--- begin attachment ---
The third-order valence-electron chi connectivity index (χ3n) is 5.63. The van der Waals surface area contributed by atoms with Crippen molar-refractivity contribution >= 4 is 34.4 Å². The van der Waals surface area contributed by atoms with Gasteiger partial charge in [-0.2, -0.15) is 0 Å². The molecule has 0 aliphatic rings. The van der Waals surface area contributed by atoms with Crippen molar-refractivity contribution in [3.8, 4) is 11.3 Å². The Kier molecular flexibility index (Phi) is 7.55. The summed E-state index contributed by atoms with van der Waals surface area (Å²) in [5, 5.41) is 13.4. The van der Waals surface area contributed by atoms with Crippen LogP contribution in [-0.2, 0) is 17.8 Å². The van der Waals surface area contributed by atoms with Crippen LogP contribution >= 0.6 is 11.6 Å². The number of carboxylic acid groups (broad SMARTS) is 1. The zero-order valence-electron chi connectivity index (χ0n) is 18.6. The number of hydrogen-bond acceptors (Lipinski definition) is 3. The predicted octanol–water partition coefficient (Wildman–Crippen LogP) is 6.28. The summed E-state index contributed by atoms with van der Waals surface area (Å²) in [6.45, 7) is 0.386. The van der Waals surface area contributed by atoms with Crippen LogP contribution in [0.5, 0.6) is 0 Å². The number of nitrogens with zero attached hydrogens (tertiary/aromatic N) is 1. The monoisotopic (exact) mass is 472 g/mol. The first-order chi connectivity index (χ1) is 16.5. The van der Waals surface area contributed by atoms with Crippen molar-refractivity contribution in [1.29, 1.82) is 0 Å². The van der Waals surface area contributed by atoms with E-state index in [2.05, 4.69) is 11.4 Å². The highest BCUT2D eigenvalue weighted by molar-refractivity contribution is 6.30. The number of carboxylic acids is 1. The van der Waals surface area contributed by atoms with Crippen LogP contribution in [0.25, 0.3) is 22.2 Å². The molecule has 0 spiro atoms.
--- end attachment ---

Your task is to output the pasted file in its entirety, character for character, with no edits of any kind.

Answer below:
The third-order valence-electron chi connectivity index (χ3n) is 5.63. The van der Waals surface area contributed by atoms with Crippen molar-refractivity contribution >= 4 is 34.4 Å². The van der Waals surface area contributed by atoms with Gasteiger partial charge in [-0.2, -0.15) is 0 Å². The molecule has 0 aliphatic rings. The van der Waals surface area contributed by atoms with Crippen molar-refractivity contribution in [3.8, 4) is 11.3 Å². The Kier molecular flexibility index (Phi) is 7.55. The summed E-state index contributed by atoms with van der Waals surface area (Å²) in [5, 5.41) is 13.4. The van der Waals surface area contributed by atoms with Crippen LogP contribution in [-0.2, 0) is 17.8 Å². The van der Waals surface area contributed by atoms with Crippen LogP contribution >= 0.6 is 11.6 Å². The number of carboxylic acid groups (broad SMARTS) is 1. The zero-order valence-electron chi connectivity index (χ0n) is 18.6. The number of hydrogen-bond acceptors (Lipinski definition) is 3. The predicted octanol–water partition coefficient (Wildman–Crippen LogP) is 6.28. The summed E-state index contributed by atoms with van der Waals surface area (Å²) in [6.45, 7) is 0.386. The van der Waals surface area contributed by atoms with Crippen LogP contribution in [0.5, 0.6) is 0 Å². The number of nitrogens with zero attached hydrogens (tertiary/aromatic N) is 1. The monoisotopic (exact) mass is 472 g/mol. The first-order chi connectivity index (χ1) is 16.5. The van der Waals surface area contributed by atoms with Crippen molar-refractivity contribution in [1.29, 1.82) is 0 Å². The van der Waals surface area contributed by atoms with E-state index in [2.05, 4.69) is 11.4 Å². The highest BCUT2D eigenvalue weighted by molar-refractivity contribution is 6.30. The number of carboxylic acids is 1. The van der Waals surface area contributed by atoms with Crippen LogP contribution in [0.25, 0.3) is 22.2 Å². The molecule has 0 spiro atoms.